million cell phones are in use worldwide. Out of these, one-hundred
percent would not have existed without the research done by Alexander Graham
Bell. The telephone represents only one invention of his many, which pale
by comparison to other significant works. Bell's birth in Edinburgh, Scotland on March
3, 1847 to Eliza Grace Symmonds and Alexander Melville Bell was the beginning
of a significant mark on history. After finishing high school and
completing college at age sixteen, Bell partnered with his father's business.
In the next few years, he taught in and opened several schools for the
deaf in Boston. It was here Bell met Thomas Watson, the man who brought
his ideas to life. During his later years, Bell spent much time and money
on the teaching of the deaf and blind. Although he is mainly remembered
for his intellect, Bell's impact on the teaching methods of deaf students
should not be forgotten. Because of his help to these students,
intelligence, and compassion towards others, Bell deserves the title of a hero.
|Logo of National Geographic Society (http://www.natgeomaps.com/mobile_atlas_hd.html ())|
exhibited helpfulness through his teachings with the deaf and his contributions
to the science community. When he opened his first school for the deaf,
he wanted to help: "...his students speak by seeing sounds they could not
hear" (Pasachoff 27). Originally the deaf would not have been
formally taught how to speak, but by utilizing Bell's Visible Speech Diagrams
the deaf's ability to speak improved significantly. This methodology helped
their parents by lessening the burden of teaching their children to speak.
Later in his life Bell contributed significant time and money to the
sciences: "Bell helped establish Science magazine and the National
Geographic Society" (World of Invention). This assisted the populace
by making it easier to learn about advances in science. As a result, common
people could educate themselves in the sciences with little effort. Bell
aided society in many ways, which was facilitated by his intellect.
his teachings and scientific advances, Bell's superior intelligence became
evident. After Bell graduated from college, at age sixteen, he was asked
to teach: "Bell accepted [the] position at Winston House Academy in
Scotland where he taught elocution and music to students, many older than
he" (The Biography Channel website). The fact he was at a teaching
level at such a young age showed he was a young genius destined for greater
things. His brilliance in these fields quickly led him from teaching to
conducting studies. After studying Herman Ludwig von Helmoltz's work with
complex sounds, Bell, at the age of eighteen: "...made scientific studies
of the resonance of the mouth while speaking" (Encyclopedia of World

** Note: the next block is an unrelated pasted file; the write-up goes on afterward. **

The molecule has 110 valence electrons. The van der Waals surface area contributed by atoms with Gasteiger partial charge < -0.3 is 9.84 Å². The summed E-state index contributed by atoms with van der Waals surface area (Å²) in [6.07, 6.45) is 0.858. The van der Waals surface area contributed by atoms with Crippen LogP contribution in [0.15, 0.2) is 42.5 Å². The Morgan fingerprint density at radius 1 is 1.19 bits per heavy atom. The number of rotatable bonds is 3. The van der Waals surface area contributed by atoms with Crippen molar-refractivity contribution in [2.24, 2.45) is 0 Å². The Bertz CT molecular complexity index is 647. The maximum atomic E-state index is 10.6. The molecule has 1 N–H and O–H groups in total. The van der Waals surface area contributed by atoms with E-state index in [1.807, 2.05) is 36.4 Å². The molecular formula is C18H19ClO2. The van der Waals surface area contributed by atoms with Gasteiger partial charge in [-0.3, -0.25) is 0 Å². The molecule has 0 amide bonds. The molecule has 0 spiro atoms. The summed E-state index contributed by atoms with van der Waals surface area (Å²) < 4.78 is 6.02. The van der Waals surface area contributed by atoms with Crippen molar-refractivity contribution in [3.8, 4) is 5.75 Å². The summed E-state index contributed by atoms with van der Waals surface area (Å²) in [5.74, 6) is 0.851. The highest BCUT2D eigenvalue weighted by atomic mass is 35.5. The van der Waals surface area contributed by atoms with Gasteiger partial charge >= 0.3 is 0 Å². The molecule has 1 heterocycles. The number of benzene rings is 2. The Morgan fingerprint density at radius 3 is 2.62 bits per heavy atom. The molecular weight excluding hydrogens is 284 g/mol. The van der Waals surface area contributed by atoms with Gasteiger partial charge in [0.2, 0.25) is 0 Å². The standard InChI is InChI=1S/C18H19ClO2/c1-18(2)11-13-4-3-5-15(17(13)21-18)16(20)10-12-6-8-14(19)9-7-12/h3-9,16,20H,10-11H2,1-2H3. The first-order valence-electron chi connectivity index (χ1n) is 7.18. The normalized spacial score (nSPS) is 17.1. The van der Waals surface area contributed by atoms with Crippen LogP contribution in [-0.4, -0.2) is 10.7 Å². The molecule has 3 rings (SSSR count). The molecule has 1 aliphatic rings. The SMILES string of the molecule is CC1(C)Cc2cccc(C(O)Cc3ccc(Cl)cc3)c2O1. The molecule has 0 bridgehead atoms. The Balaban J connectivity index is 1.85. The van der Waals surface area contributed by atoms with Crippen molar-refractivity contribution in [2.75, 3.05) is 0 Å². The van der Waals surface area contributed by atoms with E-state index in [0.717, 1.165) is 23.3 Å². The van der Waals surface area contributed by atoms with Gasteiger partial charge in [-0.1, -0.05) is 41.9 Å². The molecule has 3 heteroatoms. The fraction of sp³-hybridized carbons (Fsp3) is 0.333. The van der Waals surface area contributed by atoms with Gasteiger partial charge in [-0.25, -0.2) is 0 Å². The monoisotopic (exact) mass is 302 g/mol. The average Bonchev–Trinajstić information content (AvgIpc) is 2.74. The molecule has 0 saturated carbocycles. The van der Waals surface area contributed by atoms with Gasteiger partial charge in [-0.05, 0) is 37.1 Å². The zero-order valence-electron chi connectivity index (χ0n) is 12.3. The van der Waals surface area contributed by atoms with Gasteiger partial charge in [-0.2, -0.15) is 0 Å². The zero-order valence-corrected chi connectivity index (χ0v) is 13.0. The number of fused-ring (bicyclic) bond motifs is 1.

Biography). Nowadays new scientific studies are performed by people with
many years in a field and are much older than Bell was when he made his study
of the mouth. From here, Bell's intellect kept growing. Despite his
elite intelligence, Bell still focused on the needs of the people around him.
|Helen Keller, on of Bell's students. (http://commons.wikimedia.org/wiki/File:Helen_Keller)|
cared dearly for his deaf students and their learning experiences. His
first student, George, the son of Thomas Sanders, could not hear: "Unlike
a hearing child, George could not hear the stress upon certain words for
emphasis. To compensate, Bell drew certain words in different sizes"
(Pasachoff 28). Bell demonstrated his compassion by taking extra steps in
teaching George. He went beyond what a standard teacher would do, placing
great value on their individual needs. Another student of his, Helen
Keller, sent a letter to Bell after a speech in New York: "I [Helen
Keller] did not realize how difficult it would be for you to come and help me
out at the meeting, especially when you had not the time to read the speech or
rehearse with me" (Keller). Bell exhibited continued compassion for
his students by assisting Helen Keller with a speech. Most teachers would
need more time to prepare than what Keller had given, but Bell went anyway for
the sake of his student. Bell's students were important, and nothing
could keep him from devoting his life to them. To Bell, his students were a
major focus of his life, as they required substantial care and assistance.
|Bell Teaching at Sarah Fuller's School for the Dea (http://www.life.com)|
supported him was his intellect which provided the means to help his
students. Bell's intelligence paved the way to many jobs where he met
students who needed his care. Not only did he: "... [open] his own
school in Boston for training teachers of the deaf" (World of Invention)
he taught: "...at Sarah Fuller's School for the Deaf, the first school of
its kind and also tutored students privately" (Encyclopedia of World
Biography). Bell inspires me because he contributed to the deaf and blind
community and showed a passion for what he did and those who seemed less
fortunate. As people travel through life they often settle in a job they
do not love. Teenagers should look up from their cell phones, aspire to
achieve their own dreams and not be guided by the wakes of others who passed
Graham (1847-1922)." Encyclopedia of World Biography. Detroit: Gale, 1998.
Gale Student Resources In Context. Web.
31 Mar. 2011
Alexander Graham" 2013. The Biography
Channel Website. Mar 21 2013, 11:18
Graham." World of Invention. Gale, 2006. Biography In Context. Web. 21 Mar. 2013.
"Letter from Helen Keller to Alexander Graham Bell." Loc.gov.
Library of Congress, 29 Sept. 2000. Web.
27 Mar. 2013
Pasachoff, Naomi E. Alexander
Graham Bell: Making Connections. New York: Oxford UP, 1996. Print.
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